I did a little searching and found a great legitimate site that really works. It is called eSnipe and I saw it recommended that another great legitimate site called CNet, so I went into it fully trusting the site with my eBay information. They give you a free two-week trial to test it out so that you can see that it actually works. After the free trial, the site only charges you a fee if it helps you actually win the item. If you do not win, the site does not charge you. I think that this is a fair price to pay if it helps you actually win things that you want to buy and would have probably lost if you did it manually. Fees start at $0.25 for items with the winning bid of under $25. Then, 1% of the auction’s end price with a winning bid of between $25-$1,000, and for winning bids over $1000, you only pay a $10 fee. The fees are worth it if the site helps save you hundreds of dollars on your bids.
Now for how eSnipe works. It is really simple. First, you register and enter your eBay login information and you are ready to go. To set up your first snipe, it cannot be easier. Log into this site. Next, go to the members section. You will see the “eSnipe Bid Wizard” and a box to enter the eBay auction Item number on which you want to snipe. Enter the item number and click next. This will open up a page with all of the item information.
Bid Checkup is the time at which eSnipe confirms that the auction is still active and no problems have arisen. If it was cancelled, eSnipe will e-mail you so you know what to expect. It defaults to 90 minutes but I set it to 30.
Buffer Time is the number of seconds before the end of auction that you want eSnipe to bid. It defaults to five seconds. I set it to three and I noticed that the bid is made at two seconds, so give yourself a one-second buffer. I would not have it set to less than three because eSnipe might not be able to bid at one second left.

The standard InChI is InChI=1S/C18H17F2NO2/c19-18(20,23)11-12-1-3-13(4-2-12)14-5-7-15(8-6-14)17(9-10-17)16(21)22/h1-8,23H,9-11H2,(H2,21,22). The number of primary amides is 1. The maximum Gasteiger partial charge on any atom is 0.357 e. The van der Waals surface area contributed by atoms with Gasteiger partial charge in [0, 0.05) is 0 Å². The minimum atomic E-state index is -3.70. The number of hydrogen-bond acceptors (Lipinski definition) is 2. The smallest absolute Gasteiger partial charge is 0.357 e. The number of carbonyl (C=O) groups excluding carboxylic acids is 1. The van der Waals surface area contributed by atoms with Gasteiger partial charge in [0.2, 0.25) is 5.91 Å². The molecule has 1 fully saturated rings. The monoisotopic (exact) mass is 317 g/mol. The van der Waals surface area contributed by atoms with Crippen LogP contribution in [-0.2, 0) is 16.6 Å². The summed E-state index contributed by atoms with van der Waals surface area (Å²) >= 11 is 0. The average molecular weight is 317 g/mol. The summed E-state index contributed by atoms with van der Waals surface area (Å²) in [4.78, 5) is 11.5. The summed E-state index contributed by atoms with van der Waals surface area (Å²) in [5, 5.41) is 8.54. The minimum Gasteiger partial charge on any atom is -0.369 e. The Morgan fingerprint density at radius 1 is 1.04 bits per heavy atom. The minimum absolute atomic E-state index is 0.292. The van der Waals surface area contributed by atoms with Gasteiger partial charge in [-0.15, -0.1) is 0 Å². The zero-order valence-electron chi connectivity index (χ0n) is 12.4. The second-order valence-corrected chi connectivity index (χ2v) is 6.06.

Maximum Bid Amount is where you place your bid. Decide carefully because you only get one chance to snipe. Sniping only bids your maximum bid, no more. If someone enters a higher maximum bid, your snipe is moot. Think of sniping as an eBay maximum bid that is unseen. Other bidders see eBay’s maximum bid because eBay will keep showing you outbidding them over the duration of the auction. Sniping will not show any of your bids until the last moment.
One other thing that can go wrong with web-based sniping is the same as the manual sniping of yesteryear: the other sniper might be faster. In this case, your “opponent” bidder might be using a web-based sniping site with a faster server. If it is, every millisecond counts. This is out of your control. The best thing to do is set it to snipe at three seconds and hope for the best. Your chances of winning with a web-based sniping site are pretty good.
In conclusion, sniping is great if you want to hide your maximum bid until the last moment and you really want to win the item at the lowest price possible. Do not worry about the ethics of it all because other bidders will not. It is survival of the fastest bidder.